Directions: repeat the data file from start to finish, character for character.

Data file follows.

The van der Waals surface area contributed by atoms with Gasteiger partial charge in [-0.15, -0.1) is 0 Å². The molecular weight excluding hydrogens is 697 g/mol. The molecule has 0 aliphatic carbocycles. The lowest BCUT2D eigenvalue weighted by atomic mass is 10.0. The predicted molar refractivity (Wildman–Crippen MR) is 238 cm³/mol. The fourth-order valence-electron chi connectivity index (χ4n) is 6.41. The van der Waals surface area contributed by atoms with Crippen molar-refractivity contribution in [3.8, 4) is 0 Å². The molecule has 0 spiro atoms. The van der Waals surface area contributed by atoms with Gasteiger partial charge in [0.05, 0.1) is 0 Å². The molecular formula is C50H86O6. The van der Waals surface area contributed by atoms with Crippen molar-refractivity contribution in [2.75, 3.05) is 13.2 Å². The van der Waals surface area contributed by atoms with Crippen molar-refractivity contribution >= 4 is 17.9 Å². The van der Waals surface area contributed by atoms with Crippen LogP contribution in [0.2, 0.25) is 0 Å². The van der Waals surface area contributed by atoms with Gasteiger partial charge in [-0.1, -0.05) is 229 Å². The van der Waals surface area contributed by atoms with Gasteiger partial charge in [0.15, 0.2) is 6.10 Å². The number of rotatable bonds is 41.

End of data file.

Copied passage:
The van der Waals surface area contributed by atoms with Gasteiger partial charge in [-0.15, -0.1) is 0 Å². The molecular weight excluding hydrogens is 697 g/mol. The molecule has 0 aliphatic carbocycles. The lowest BCUT2D eigenvalue weighted by atomic mass is 10.0. The predicted molar refractivity (Wildman–Crippen MR) is 238 cm³/mol. The fourth-order valence-electron chi connectivity index (χ4n) is 6.41. The van der Waals surface area contributed by atoms with Crippen molar-refractivity contribution in [3.8, 4) is 0 Å². The molecule has 0 spiro atoms. The van der Waals surface area contributed by atoms with Gasteiger partial charge in [0.05, 0.1) is 0 Å². The molecular formula is C50H86O6. The van der Waals surface area contributed by atoms with Crippen molar-refractivity contribution in [2.75, 3.05) is 13.2 Å². The van der Waals surface area contributed by atoms with Crippen molar-refractivity contribution >= 4 is 17.9 Å². The van der Waals surface area contributed by atoms with Crippen LogP contribution in [0.2, 0.25) is 0 Å². The van der Waals surface area contributed by atoms with Gasteiger partial charge in [-0.1, -0.05) is 229 Å². The van der Waals surface area contributed by atoms with Gasteiger partial charge in [0.15, 0.2) is 6.10 Å². The number of rotatable bonds is 41.